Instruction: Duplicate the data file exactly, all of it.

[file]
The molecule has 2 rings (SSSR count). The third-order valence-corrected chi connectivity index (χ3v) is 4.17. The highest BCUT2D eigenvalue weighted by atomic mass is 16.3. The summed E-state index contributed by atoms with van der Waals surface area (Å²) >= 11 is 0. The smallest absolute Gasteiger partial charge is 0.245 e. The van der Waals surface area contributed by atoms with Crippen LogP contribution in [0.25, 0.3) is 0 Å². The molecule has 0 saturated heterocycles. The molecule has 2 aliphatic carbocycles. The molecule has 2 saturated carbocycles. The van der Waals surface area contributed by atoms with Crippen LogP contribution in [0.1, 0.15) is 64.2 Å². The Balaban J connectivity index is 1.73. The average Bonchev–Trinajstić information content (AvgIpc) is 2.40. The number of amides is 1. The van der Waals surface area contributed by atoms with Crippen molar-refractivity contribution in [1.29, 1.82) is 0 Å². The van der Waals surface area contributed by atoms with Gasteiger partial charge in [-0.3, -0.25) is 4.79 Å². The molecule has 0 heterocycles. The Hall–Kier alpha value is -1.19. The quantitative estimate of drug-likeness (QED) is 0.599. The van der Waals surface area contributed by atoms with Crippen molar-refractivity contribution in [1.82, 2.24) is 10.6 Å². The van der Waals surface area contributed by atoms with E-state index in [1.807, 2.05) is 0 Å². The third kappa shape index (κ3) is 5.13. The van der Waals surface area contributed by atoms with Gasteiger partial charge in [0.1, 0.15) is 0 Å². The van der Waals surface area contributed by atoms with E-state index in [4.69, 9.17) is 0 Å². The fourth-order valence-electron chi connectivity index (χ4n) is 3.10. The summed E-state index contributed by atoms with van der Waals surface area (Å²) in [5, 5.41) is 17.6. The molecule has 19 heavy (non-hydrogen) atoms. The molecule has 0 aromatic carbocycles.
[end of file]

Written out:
The molecule has 2 rings (SSSR count). The third-order valence-corrected chi connectivity index (χ3v) is 4.17. The highest BCUT2D eigenvalue weighted by atomic mass is 16.3. The summed E-state index contributed by atoms with van der Waals surface area (Å²) >= 11 is 0. The smallest absolute Gasteiger partial charge is 0.245 e. The van der Waals surface area contributed by atoms with Crippen LogP contribution in [0.25, 0.3) is 0 Å². The molecule has 0 saturated heterocycles. The molecule has 2 aliphatic carbocycles. The molecule has 2 saturated carbocycles. The van der Waals surface area contributed by atoms with Crippen LogP contribution in [0.1, 0.15) is 64.2 Å². The Balaban J connectivity index is 1.73. The average Bonchev–Trinajstić information content (AvgIpc) is 2.40. The number of amides is 1. The van der Waals surface area contributed by atoms with Crippen molar-refractivity contribution in [1.29, 1.82) is 0 Å². The van der Waals surface area contributed by atoms with Gasteiger partial charge in [-0.3, -0.25) is 4.79 Å². The molecule has 0 heterocycles. The Hall–Kier alpha value is -1.19. The quantitative estimate of drug-likeness (QED) is 0.599. The van der Waals surface area contributed by atoms with Crippen molar-refractivity contribution in [1.82, 2.24) is 10.6 Å². The van der Waals surface area contributed by atoms with E-state index in [1.807, 2.05) is 0 Å². The third kappa shape index (κ3) is 5.13. The van der Waals surface area contributed by atoms with Gasteiger partial charge in [0.1, 0.15) is 0 Å². The van der Waals surface area contributed by atoms with E-state index in [4.69, 9.17) is 0 Å². The fourth-order valence-electron chi connectivity index (χ4n) is 3.10. The summed E-state index contributed by atoms with van der Waals surface area (Å²) in [5, 5.41) is 17.6. The molecule has 19 heavy (non-hydrogen) atoms. The molecule has 0 aromatic carbocycles.